Both the main and side objectives are spread out over these sandboxes and the game never forces your hand, giving you both the freedom and the opportunities to tackle them at your leisure. At the same time, the game also appropriately scales the difficulty as players move from one of these zones to the other, making sure that they provide the adequate challenge as the missions approach their climax.
Apart from the campaign, the game does also feature a competitive multiplayer mode where up to 12 players can go up against each other in massive open maps that are chock full of hiding spaces. Run and gun approaches are discouraged as the maps are clearly built to accommodate a more stealthier approach.
Co-op mode is simple enough though, and has you drop into the game with one other player, and you can tackle the main story together. This also makes for some great team play, as both players can spread out across the maps and plan some fantastic looking sync shots.
While these are completely serviceable game modes in their own right, the true star is undoubtedly the game’s survival mode. In it, up to four players take on wave upon wave of increasingly difficult AI enemies Horde mode style. These waves are constantly changing their tactics, forcing players to adapt on the fly. When all is said and done, this is definitely something that players will keep coming back to over and over again.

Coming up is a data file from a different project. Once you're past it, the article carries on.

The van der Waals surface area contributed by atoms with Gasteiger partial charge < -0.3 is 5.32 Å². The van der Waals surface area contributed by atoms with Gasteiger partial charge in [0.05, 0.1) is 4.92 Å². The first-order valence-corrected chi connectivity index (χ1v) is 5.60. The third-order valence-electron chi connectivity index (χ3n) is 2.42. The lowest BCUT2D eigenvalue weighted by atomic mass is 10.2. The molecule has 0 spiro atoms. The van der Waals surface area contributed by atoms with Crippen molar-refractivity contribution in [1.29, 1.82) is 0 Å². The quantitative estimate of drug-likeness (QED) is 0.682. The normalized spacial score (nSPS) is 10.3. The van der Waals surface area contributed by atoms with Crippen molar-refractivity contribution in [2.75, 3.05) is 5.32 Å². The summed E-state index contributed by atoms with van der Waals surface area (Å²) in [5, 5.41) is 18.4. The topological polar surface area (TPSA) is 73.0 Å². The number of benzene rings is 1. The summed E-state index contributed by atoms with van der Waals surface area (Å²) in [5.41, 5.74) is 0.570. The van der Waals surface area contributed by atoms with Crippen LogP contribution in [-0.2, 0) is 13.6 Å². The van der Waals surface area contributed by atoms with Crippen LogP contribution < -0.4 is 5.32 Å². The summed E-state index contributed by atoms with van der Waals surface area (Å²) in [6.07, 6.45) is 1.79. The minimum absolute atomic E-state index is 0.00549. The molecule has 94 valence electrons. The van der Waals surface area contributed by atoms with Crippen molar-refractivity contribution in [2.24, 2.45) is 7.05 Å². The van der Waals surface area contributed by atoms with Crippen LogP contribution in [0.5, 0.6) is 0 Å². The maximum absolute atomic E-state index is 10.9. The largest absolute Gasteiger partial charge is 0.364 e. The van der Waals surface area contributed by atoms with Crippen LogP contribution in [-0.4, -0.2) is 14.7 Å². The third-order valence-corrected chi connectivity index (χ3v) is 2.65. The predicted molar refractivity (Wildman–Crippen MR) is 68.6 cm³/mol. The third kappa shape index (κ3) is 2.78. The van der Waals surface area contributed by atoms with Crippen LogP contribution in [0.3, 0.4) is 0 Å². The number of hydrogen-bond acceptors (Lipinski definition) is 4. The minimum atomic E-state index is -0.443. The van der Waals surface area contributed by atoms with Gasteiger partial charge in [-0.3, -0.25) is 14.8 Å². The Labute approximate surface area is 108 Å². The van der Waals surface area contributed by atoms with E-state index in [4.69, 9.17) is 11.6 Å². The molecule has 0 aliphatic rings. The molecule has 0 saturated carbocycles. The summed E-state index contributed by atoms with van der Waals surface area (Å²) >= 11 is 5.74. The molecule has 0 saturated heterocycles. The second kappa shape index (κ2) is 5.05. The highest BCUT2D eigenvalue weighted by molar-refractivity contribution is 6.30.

In the end, while Sniper Elite 4 may not be the most innovative of games, it wholeheartedly embraces all of the unique quirks the series has come to be known for. It respects its audience enough to know just what they want, and delivers exactly that: pure unadulterated carnage.
Score: 4/5 – Great